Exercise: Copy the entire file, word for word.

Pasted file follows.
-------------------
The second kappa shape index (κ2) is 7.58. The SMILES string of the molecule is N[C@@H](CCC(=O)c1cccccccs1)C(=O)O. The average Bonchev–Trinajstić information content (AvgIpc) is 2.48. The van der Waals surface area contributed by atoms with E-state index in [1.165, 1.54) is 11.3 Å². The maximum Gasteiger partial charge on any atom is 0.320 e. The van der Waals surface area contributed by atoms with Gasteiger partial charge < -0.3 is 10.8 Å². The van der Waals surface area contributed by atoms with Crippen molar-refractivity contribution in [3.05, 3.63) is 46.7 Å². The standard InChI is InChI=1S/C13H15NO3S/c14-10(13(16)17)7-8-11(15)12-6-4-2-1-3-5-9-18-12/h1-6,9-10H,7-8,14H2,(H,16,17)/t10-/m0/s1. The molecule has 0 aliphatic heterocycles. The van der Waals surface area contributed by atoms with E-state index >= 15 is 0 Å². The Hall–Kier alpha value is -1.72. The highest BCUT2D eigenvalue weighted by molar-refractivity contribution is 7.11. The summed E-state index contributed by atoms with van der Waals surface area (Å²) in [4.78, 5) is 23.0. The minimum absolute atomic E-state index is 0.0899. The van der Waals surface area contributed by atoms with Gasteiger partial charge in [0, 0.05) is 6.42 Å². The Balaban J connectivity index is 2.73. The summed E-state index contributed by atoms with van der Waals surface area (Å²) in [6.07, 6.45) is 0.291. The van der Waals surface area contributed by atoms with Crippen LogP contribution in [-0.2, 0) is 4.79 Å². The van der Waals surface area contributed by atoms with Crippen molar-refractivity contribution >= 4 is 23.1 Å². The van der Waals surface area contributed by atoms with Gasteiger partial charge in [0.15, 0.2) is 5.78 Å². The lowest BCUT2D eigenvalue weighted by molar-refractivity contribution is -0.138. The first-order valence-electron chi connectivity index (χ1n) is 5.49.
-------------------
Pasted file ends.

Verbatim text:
The second kappa shape index (κ2) is 7.58. The SMILES string of the molecule is N[C@@H](CCC(=O)c1cccccccs1)C(=O)O. The average Bonchev–Trinajstić information content (AvgIpc) is 2.48. The van der Waals surface area contributed by atoms with E-state index in [1.165, 1.54) is 11.3 Å². The maximum Gasteiger partial charge on any atom is 0.320 e. The van der Waals surface area contributed by atoms with Gasteiger partial charge < -0.3 is 10.8 Å². The van der Waals surface area contributed by atoms with Crippen molar-refractivity contribution in [3.05, 3.63) is 46.7 Å². The standard InChI is InChI=1S/C13H15NO3S/c14-10(13(16)17)7-8-11(15)12-6-4-2-1-3-5-9-18-12/h1-6,9-10H,7-8,14H2,(H,16,17)/t10-/m0/s1. The molecule has 0 aliphatic heterocycles. The van der Waals surface area contributed by atoms with E-state index >= 15 is 0 Å². The Hall–Kier alpha value is -1.72. The highest BCUT2D eigenvalue weighted by molar-refractivity contribution is 7.11. The summed E-state index contributed by atoms with van der Waals surface area (Å²) in [4.78, 5) is 23.0. The minimum absolute atomic E-state index is 0.0899. The van der Waals surface area contributed by atoms with Gasteiger partial charge in [0, 0.05) is 6.42 Å². The Balaban J connectivity index is 2.73. The summed E-state index contributed by atoms with van der Waals surface area (Å²) in [6.07, 6.45) is 0.291. The van der Waals surface area contributed by atoms with Crippen LogP contribution in [-0.2, 0) is 4.79 Å². The van der Waals surface area contributed by atoms with Crippen molar-refractivity contribution >= 4 is 23.1 Å². The van der Waals surface area contributed by atoms with Gasteiger partial charge in [0.15, 0.2) is 5.78 Å². The lowest BCUT2D eigenvalue weighted by molar-refractivity contribution is -0.138. The first-order valence-electron chi connectivity index (χ1n) is 5.49.